While working in the White Mountain National Forest and assisting on search and rescue (SAR) missions, I quickly learned an invaluable lesson: Keep your cell phone on at all times. When officials from the New Hampshire Fish and Game Department, the lead agency in charge of SAR in the state, initiate a rescue, they call on a legion of volunteers to provide support. And you better be ready to help.
Assistance comes in many forms, from carrying a litter bearing an injured hiker down a rugged trail to locating hikers who have wandered off course in the dark. Whatever the situation, these unpaid SAR volunteers put themselves in harm’s way to rescue people in every type of weather imaginable, during every month of the year. Volunteers assist on SAR not only because it’s a way to give back to the hiking community but also because some day, it might be one of them in need of help.
SAR volunteers Seth Quarrier, Joe Roman, and Tom Seidel work full time for AMC from the Pinkham Notch Visitor Center at the base of Mount Washington. They know all too well that, despite the workday ending at 5 p.m., their phones could ring at any time. They gave us some insight into what life as an SAR volunteer is like.
What skills does an SAR volunteer need?
Quarrier: It depends on what role in SAR you are taking. Most of the SARs I have been on were carry-out detail, where the primary requirements are being a strong hiker with good endurance and a strong back. A cool head, which is always something to aspire to, is probably the most important skill.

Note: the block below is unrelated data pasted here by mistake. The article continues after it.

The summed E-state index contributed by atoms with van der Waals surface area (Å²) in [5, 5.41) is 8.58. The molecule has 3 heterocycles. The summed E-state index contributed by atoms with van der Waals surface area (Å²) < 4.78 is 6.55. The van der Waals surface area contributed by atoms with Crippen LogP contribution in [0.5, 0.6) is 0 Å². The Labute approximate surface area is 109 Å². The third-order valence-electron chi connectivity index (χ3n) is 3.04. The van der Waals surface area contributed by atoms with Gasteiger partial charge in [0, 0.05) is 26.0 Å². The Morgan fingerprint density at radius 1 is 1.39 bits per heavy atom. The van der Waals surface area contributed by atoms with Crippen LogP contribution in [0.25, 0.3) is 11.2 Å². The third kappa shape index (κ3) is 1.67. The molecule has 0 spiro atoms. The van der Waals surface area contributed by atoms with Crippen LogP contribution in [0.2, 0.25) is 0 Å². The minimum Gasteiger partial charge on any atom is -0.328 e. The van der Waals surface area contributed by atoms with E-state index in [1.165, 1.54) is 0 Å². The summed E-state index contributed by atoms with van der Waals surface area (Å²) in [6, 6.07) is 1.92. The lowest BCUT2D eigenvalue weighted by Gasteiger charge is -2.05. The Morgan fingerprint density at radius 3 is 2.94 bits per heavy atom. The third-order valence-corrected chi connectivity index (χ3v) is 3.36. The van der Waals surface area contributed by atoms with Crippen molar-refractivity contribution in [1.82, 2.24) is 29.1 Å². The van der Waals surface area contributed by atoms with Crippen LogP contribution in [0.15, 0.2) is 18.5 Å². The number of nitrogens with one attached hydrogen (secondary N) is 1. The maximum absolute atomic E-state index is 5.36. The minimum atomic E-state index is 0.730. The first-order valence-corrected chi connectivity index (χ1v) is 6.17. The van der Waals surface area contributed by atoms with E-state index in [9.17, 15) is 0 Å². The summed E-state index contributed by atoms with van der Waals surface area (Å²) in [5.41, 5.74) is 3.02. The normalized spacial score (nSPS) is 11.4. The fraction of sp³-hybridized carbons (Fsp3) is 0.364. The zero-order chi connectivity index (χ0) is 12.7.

Roman: One has to be a competent hiker. Be ready for an eight-hourplus adventure. The worst thing that can happen is a volunteer becomes a second patient. But you don’t have to be Bear Grylls, either. You really just have to be prepared for an extended period of time in the woods.
How do you describe SAR?
Roman: SAR is hikers having the backs of other hikers. SAR volunteers are out there on their own time, looking for, or helping, someone whom they might not have ever met before. I like to think that the hiker community, in general, is looking out for each other, especially [in the Whites]. A lot of us know each other, and it feels good to know that when an SAR is requested there are people willing to change their plans to help a fellow outdoor enthusiast.
Why do you volunteer?
Roman: I feel like it is the right thing to do. I think most people have an intrinsic sense to help their fellow man, woman, or child. SAR is doing that at the rawest level. There is a stigma that only the weekend warriors or city folk need to be rescued, but it’s not true. I volunteer because it happens to everyone—experienced people too.
Seidel: To use my first-aid training to help other outdoor recreationists in times of need. I also enjoy being actively involved in a mountain community.